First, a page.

To the Editor:
An old Jesuit friend of mine in Hong Kong . . . (an illustrious but unpublicized scholar of Communist China) and I have flirted with an idea for years: why not write a book called Chinoiserie through the Ages, subtitled, “From Marco Polo to—,” filling in the name of the most recent congressional or American journalist visiting the mainland? Another subtitle could well be “From the Encyclopedists to the Charles River Fraternity.” What we are saying is that a peculiar combination of Chinese culture, fascination with the centuries-old skill of the Chinese in handling guests (even under Communist conditions), and the mysterious psychological appeal of China and the Orient for Western man since the time of the Greeks, have overcome the critical faculties of most of these visitors.
It is refreshing that Edward N. Luttwak does not fall into the trap. . . . Yet . . . I wonder if he, too, hasn’t failed the test by falling into another trap: the belief that Chinese totalitarianism is a thing apart. Brutal, hideous, inhuman, and reactionary beyond our wildest imaginations. I concur. But during the winter of 1972-73, when I taught at the Chinese University in Hong Kong, I had the unique experience of talking with my students, young Cantonese residents in Hong Kong, who had visited their friends and relatives in Kwantung (Canton) province during the holidays. What they told me was that the whole system of controls did not really work once one was inside Chinese society, at least not over cultural and private opinions. Their relatives listened to the Hong Kong radio and not only could they sing all the then-popular commercials, but they knew a great deal about what was going on outside China and in the North. From my students I discovered also that some of the most cherished clichés of the regime proved not to be true; for example, that the official kuo yu (Peking) dialect was actually being learned and had become the lingua franca of the young (a claim made for most of the mainland by the super-apologists for the Peking regime as one evidence of its unifying functions). . . . Though Canton has always been a special case historically, nevertheless I don’t think such evidence should be dismissed.
I do not believe that Peking has created the People’s Liberated Man any more than Moscow created the Soviet Man so vaunted by Russian apologists in the 1930′s. For one thing the control system in the major cities and near points of interchange with foreigners, which is apparent to visitors with any kind of perspicacity like Mr. Luttwak, may actually be more superficial than it appears (after all, how much of the vast land did Mr. Luttwak and his friends see even on their extensive tour)? We might also remember that we are only a decade away from claims that the Chinese Communist apparatus had somehow avoided the bitter power struggles of the Russians. . . .
In sum, I simply want to say that there may be less about the Chinese scene—except in degree—that is exclusive or unique. And that is after all the great problem: our negotiators and statesmen tend to apply to the Chinese, . . . and to their relationship with us, terms of reference that are faulty because they see the Chinese as unique. . . .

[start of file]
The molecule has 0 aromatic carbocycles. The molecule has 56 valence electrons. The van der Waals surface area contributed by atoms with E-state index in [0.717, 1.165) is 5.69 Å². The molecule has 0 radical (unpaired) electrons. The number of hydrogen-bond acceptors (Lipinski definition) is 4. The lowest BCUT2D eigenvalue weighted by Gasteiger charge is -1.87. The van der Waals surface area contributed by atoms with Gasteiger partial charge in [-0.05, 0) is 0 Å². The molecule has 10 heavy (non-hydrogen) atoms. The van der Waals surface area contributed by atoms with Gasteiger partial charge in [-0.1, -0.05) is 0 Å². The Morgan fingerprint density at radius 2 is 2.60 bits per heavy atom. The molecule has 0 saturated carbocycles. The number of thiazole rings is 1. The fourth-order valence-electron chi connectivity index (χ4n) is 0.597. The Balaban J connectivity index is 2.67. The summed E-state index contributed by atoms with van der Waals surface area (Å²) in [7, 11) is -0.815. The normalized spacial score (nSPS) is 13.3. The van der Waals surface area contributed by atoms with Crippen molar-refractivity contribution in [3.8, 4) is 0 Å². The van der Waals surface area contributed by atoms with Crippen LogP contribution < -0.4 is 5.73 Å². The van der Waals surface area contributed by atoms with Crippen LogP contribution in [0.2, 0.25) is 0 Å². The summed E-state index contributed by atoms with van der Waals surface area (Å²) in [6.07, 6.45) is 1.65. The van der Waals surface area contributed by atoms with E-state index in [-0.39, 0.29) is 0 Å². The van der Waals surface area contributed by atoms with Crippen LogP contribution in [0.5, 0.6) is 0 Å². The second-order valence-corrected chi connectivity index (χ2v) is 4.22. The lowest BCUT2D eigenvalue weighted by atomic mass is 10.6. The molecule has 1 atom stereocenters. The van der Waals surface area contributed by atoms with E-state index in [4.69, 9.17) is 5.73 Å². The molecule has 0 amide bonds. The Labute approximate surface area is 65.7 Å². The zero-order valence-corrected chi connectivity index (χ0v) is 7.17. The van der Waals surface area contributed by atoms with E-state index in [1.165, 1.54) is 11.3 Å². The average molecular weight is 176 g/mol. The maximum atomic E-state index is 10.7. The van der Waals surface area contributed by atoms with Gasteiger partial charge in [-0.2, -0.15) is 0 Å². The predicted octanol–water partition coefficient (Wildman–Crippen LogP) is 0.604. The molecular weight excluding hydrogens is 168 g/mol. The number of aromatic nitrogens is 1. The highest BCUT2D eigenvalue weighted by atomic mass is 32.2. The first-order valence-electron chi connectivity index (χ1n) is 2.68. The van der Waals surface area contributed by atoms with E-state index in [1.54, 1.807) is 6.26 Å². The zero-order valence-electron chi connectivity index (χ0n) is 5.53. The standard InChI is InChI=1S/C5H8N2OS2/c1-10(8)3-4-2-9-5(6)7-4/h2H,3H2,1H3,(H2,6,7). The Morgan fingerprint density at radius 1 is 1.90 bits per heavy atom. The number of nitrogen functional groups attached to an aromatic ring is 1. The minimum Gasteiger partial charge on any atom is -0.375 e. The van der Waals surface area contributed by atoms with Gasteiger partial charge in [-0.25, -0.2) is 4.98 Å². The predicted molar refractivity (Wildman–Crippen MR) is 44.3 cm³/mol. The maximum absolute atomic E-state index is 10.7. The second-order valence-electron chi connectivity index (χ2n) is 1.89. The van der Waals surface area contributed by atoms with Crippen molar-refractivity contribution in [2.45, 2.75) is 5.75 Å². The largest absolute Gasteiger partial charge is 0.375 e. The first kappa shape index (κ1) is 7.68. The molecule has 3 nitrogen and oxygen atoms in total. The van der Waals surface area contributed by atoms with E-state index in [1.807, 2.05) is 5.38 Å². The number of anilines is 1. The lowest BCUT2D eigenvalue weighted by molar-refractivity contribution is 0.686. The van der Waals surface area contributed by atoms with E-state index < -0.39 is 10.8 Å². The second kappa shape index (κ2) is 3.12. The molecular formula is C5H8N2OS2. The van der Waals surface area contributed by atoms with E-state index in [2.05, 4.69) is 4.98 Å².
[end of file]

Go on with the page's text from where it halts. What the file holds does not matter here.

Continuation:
Sol W. Sanders
To the Editor:
Within its scope, Edward N. Luttwak’s article is a superior job of reporting. His cogent point—that current observers tell what China’s establishment wants them to—is somewhat ironic, however, as the same was true of all major-media reporters during Chiang Kai-shek’s regime, which was (and is) overwhelmingly responsible for our chronic myopia toward matters Asian that persists to this day. . . .
For longer than half my lifetime . . . Americans have believed . . . that Chiang Kai-shek was the head of a great state. On the contrary, to the end the Kuomintang was an incredibly corrupt spoils system consisting of a gaggle of warlords and their henchmen, who nonetheless had a pipeline to our Eastern establishment through Chiang’s in-laws, the Soongs, and Madame Chiang.
The Generalissimo . . . never really had control of the situation or even a grasp of it. . . . So rife with graft and corruption was the Kuomintang that the quarter-million tons of U.S. provisions, shipped halfway around the world and flown over the “hump” at great risk by American fliers (loss rate: thirteen planes per month), seldom reached the troops for whom they were intended. Consequently, many thousands of the latter died needlessly of sickness, starvation, and exposure, great numbers of the survivors ultimately deserting to join Mao’s forces in the North. Considering the plight of Chiang’s soldiers, who were supposedly enjoying priority by reason of their military importance, the misery of the common people can only be imagined. . . .
I draw this picture . . . to provide a tableau against which to assess the informative and incisive account of today’s China given us by Mr. Luttwak. Considering the monstrous botch we have made of what might otherwise have been a golden opportunity to guide an awakening Asia—thanks to the greed and stupidity of vested interests—I regard any dosage of remedial perspective to be in order whenever Asian issues are discussed.
East Palo Alto, California
To the Editor:
I certainly agree with Edward N. Luttwak that the debunking of the endless stream of mythology spread by gullible Westerners was long overdue. There is no reason to doubt the Chinese skill in constructing their own Potemkin villages to show foreign visitors the “future that works.” Nevertheless, some statements about his visit to Sinkiang strike a false note and diminish the credibility of the whole piece.